The Master becomes the Servant

A lot of times in movies and stories it seems that there is that moment where someone will say, "When I left I was but the learner, but now I am the master." There are different variations of how this is said, but the idea is the same. "I have now become greater than you and I will defeat you." Sports, heroic adventures, romantic comedies, it doesn't matter. This is a trope often used. And we cheer knowing the bully, the villain, the former girlfriend is going to get their comeuppance.


In John 13 we get a different variation of this. Jesus has now come to the evening that He and His disciples will celebrate the Passover meal together. It is the night that He will be betrayed and arrested, but before all of that He has a few more lessons to teach. The first is done as they enter the place where they will share the Passover meal together.


John 12:2 tells us they were at the time of supper, and in verses 4 and 5 John tells us that Jesus "got up from supper, laid aside His robe, took a towel, and tied it around Himself. Next, He poured water into a basin and began to wash His disciples' feet and to dry them with the towel tied around him."


Peter, as he was so likely to do in these moments, questioned why Jesus was doing this. And if you read verses 6-9 he actually gets rather emotional in the process. You see, culturally this was NOT something the Master, your Teacher would do, especially when He was the one who was hosting this meal. It was the LOWEST servant in the household who was given this task. Imagine stooping down to feet that had trodden down dusty roads in sandals that had been worn for who knows how long. Those dusty roads and towns streets would have been traveled by donkeys, sheep, goats, etc. so imagine what else your feet would smell like, let alone with what they would be covered. If you have teenagers in your house just imagine washing their feet each night before supper! I don't even wan to be in the same room as my kids' feet, let alone close enough to wash them!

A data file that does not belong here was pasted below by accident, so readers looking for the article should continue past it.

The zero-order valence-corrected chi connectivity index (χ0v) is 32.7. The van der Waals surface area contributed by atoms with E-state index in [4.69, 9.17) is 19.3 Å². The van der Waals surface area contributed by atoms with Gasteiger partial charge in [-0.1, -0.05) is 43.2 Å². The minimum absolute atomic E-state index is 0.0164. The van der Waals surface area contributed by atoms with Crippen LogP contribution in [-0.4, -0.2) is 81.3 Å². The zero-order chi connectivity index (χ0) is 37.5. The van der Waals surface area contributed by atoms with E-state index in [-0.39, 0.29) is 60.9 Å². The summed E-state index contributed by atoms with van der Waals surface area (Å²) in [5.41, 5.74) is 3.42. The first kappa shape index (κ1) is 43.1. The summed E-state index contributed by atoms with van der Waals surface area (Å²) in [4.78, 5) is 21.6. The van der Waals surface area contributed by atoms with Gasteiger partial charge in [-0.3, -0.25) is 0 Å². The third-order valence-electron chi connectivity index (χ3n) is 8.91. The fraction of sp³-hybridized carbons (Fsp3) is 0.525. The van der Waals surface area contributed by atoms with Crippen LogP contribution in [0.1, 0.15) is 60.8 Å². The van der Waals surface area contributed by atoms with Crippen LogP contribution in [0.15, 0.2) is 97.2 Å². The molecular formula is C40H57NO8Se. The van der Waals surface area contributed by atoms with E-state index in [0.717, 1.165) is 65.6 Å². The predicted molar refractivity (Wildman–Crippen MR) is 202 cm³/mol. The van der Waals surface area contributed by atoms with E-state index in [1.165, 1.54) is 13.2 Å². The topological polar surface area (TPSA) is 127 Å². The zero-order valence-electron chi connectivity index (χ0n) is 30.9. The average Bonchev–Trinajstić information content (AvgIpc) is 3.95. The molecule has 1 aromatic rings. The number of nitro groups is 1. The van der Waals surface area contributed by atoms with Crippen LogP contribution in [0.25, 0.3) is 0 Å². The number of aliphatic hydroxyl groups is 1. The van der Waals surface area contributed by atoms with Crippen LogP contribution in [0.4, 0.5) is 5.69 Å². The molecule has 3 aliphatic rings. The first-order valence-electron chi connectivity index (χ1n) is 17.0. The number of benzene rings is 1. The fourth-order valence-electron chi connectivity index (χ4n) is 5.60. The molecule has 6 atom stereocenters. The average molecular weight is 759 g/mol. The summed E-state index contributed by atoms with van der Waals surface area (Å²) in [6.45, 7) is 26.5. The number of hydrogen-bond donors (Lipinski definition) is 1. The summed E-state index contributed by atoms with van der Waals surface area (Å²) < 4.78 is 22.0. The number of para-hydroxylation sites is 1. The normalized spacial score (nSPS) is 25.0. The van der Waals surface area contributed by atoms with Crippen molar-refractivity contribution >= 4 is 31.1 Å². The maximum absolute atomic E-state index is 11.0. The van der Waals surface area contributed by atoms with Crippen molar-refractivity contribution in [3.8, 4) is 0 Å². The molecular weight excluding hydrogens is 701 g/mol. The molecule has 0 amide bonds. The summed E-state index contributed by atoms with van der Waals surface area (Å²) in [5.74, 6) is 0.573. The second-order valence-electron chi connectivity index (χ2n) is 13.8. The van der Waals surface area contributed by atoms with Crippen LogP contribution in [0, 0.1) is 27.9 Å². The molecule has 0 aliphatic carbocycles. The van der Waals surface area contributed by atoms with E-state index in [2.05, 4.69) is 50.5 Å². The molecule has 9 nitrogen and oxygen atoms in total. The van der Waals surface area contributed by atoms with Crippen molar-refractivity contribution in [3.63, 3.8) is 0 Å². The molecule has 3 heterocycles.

But that is exactly what Jesus did. He took on the form of a servant. The lowest servant and he served. And when He was done washing all twelve of their feet He put on His robe and said,


"Do you know what I have done for you? You call Me Teacher and Lord. This is well said, for I am. So if I, your Lord and Teacher, have washed your feet, you also ought to wash one another's feet. For I have given you an example that you also should do just as I have done for you." --John 13:12-15


Jesus is telling them that the status we give one another doesn't matter when it comes to serving one another. All of us have been called to stoop down and "wash one another's feet". Boss to employer, parent to child, teacher to student, husband to wife and vice versa, and on and on. None of us should think so highly of ourselves that we can't do for others that which would considered below us.


Therefore, look today for the opportunity to "wash someone's feet", literally or figuratively. Jesus, as He often does, gives a promise with this command and I will close with it.


"If you know these things, you are blessed if you do them." --John 13:17


May we find a way to be blessed by serving today!


Doug

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Northwestern United Methodist Church

232 4th Ave. 

Mellette, SD 57461

605.887.3148

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